In The Name of Lynch

Twenty-five years after teen genius Bryce Lynch was placed in cryostasis, the children created from his DNA must be gathered together in the face of an upcoming war.

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7. Honeymoon in Tasmania

In The Name of Lynch 

-Chapter 06: Honeymoon in Tasmania- 


Just beyond Sadie's farm near Waddamana there was a small campground called Fish and Flowers 

Popular with both anglers and honeymooners circled Lake Arthur with room for tents in one area and trailer hookups in another. Another area still offered quaint cabins with modest kitchens and sleeping accommodations. 

Ai Murray woke in one of these cabins alongside her still-sleeping husband Jack. Jack had selected Tasmania for their honeymoon as it was one of the few places Ai had not yet been to. 

As a former employee of Zik Zak, Ai had traveled extensively. But New Zealand, Australia, and the rest of the area that surrounded them including the Fiji Islands were in the advertising zone covered by Zik Zak's rival, Zlin, and while she had worked for Zik Zak she had not been able to travel there. 

Now that she was retired, no such restrictions existed for her. She was free to visit any city, state, or country she wished. 

She planned to visit Waddamana that afternoon to do a bit of shopping, but for the morning the two of them were planning to take a hike around the lake before the weather got too warm. 

She lie there for a moment, relishing the feel of his arm around her. Then she stood up and went into the bathroom, pausing for a moment to collect her clothes. 

By the time she had showered and dressed, Jack was awake and brewing a fresh pot of coffee on the stove.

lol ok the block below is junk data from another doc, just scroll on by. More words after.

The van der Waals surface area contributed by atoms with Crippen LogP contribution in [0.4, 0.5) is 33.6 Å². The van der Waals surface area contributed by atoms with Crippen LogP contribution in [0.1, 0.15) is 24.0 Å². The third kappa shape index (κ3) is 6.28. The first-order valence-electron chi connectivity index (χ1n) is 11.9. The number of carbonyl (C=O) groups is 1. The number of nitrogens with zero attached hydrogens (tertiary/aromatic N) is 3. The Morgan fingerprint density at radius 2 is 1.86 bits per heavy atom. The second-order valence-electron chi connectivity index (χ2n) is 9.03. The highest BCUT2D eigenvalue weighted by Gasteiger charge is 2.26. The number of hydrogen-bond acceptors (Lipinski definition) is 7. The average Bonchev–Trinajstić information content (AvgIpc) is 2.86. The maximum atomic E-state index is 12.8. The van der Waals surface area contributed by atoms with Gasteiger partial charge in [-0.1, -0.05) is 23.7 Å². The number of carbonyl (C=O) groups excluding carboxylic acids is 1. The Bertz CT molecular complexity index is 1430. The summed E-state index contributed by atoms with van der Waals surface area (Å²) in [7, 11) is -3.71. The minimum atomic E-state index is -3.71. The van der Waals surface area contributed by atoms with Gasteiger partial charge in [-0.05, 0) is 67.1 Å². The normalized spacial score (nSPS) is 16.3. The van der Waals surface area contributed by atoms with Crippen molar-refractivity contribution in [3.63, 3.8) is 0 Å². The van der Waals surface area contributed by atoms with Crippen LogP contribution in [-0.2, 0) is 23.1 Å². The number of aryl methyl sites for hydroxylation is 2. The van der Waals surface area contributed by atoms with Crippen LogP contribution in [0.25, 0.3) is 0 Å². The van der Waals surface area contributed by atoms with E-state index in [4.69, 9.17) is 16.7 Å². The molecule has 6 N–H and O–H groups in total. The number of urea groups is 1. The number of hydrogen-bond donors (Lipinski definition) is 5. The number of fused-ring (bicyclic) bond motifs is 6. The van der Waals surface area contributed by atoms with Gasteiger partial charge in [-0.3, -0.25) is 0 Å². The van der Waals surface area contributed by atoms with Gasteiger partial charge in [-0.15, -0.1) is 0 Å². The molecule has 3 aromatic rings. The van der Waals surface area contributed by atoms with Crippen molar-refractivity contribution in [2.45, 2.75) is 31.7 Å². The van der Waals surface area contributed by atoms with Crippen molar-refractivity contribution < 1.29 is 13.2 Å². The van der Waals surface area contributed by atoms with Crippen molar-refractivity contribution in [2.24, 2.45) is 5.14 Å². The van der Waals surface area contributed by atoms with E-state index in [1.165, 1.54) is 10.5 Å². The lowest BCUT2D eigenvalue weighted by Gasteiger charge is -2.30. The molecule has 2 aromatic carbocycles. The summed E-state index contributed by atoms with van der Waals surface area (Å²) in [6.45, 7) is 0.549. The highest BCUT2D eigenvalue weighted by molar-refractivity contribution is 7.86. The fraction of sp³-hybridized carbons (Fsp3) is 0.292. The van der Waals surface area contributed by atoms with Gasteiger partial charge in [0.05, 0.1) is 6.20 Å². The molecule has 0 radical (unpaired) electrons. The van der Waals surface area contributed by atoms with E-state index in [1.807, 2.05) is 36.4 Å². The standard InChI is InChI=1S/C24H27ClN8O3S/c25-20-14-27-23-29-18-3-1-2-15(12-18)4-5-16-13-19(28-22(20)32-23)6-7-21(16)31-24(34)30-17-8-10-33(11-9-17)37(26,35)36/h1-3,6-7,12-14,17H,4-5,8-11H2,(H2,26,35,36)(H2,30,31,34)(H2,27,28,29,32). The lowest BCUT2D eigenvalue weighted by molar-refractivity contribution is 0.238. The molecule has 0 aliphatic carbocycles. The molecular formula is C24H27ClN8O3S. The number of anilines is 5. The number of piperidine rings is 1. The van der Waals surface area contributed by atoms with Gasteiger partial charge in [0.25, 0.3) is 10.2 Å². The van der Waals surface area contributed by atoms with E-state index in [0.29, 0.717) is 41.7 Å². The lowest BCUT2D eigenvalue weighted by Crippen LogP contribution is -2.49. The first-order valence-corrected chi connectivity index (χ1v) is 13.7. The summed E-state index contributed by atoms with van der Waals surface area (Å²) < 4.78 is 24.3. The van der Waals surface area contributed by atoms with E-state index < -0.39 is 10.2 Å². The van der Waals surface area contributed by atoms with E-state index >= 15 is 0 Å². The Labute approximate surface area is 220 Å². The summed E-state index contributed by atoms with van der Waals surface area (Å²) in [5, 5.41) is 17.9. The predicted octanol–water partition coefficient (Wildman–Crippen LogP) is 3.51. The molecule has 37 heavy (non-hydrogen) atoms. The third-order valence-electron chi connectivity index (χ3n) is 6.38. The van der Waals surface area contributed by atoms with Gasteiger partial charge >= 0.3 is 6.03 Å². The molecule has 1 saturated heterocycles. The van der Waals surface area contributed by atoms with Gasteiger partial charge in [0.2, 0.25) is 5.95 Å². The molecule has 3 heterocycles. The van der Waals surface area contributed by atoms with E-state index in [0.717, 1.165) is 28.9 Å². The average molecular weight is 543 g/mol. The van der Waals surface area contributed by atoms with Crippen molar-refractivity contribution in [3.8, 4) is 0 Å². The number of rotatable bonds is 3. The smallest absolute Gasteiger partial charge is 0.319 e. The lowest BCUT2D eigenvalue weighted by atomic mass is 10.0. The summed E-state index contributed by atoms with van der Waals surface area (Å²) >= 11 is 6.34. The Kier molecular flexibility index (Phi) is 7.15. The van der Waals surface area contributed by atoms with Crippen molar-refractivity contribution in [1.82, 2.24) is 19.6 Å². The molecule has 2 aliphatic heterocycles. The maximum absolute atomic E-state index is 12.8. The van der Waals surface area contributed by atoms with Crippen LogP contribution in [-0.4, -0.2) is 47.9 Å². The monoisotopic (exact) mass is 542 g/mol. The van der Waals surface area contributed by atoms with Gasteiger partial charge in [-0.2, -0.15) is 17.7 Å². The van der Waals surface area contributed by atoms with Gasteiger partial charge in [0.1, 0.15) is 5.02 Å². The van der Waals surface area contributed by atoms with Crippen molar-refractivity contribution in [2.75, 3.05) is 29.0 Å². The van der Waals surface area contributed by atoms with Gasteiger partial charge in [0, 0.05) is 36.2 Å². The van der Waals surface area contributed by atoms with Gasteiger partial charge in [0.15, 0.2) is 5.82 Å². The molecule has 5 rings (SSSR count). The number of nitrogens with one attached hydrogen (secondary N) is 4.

"Got a preference for our first breakfast together?" he asked, holding up a box of donuts with a smile. "We've got jelly, chocolate, or glazed." 

"Which has the fewest calories?" Ai asked. 

"The jelly, dearest," Jack told her. "Actually it has the most, but eighty percent of it is in the powdered sugar coating and the jelly. And, as you know, those almost never make it to the stomach. Ask anyone who's ever worn a tuxedo while eating one." 

"I'll have two then," Ai laughed, taking her first as she down at the little table with him. 

"I've been reading up on Waddamana," Jack said. He took a sip of coffee. "It used to be a ghost town way back when." 

"After the hydro electric fad petered out in the late nineteen hundreds," Ai remembered. "We studied it in world history. It came back to life after the Last War, when it was filled with people who came from the Australian mainland and from New Zealand. Those from the mainland came from all over; Bundaberg, Perth, Alice Springs..." 

"Well, I didn't come here for a history lesson," Jack grinned, kissing her. "Though I do think I need to brush up on my sex ed." 

"As tempting as that sounds," Ai smiled, warmly, "we signed up to join the hike this morning and that starts in fifteen minutes. So I'll take a rain check." 

Jack knelt by the bed. 

"Lose something?" Ai asked. 

"No, I'm praying for rain." Jack said, looking over his shoulder with a wolfish grin. 

"Oh, you!" Ai laughed in delight as she took up a pillow and gave him a playful swat. 

The pillow fight escalated until they were both wrestling playfully on the bed, sharing kisses, touches, and words of love. 

Needless to say, they never did make the hike that morning. 


In the afternoon, freshly re-showered and wearing the clothes they'd brought to wear in town, Ai and Jack caught one of the camp site's regular transits into town. They stopped in at the local diner for lunch. 

"What's that shop across the street?" Ai asked the waiter as he brought their check. 

"That's not a shop, it's a post office," Caleb told her. "In the old days, there were men and women who carried packages from one city or town to another. And it was done all at once, so the packages of each town were all placed in the same truck and delivered to each house one at a time." 

"That must've been chaotic," Jack said. "They must've lost a lot of things people were trying to send." 

"We keep that one open for the tourists," Caleb explained. "We don't send things out, of course. No one to receive them on the other end. But you can buy old fashioned postcards there and get them stamped with the town's old postal seal for a souvenir." 

"That sounds like a wonderful idea," Ai laughed. 

"Okay, we'll do that after breakfast," Jack agreed. 
 

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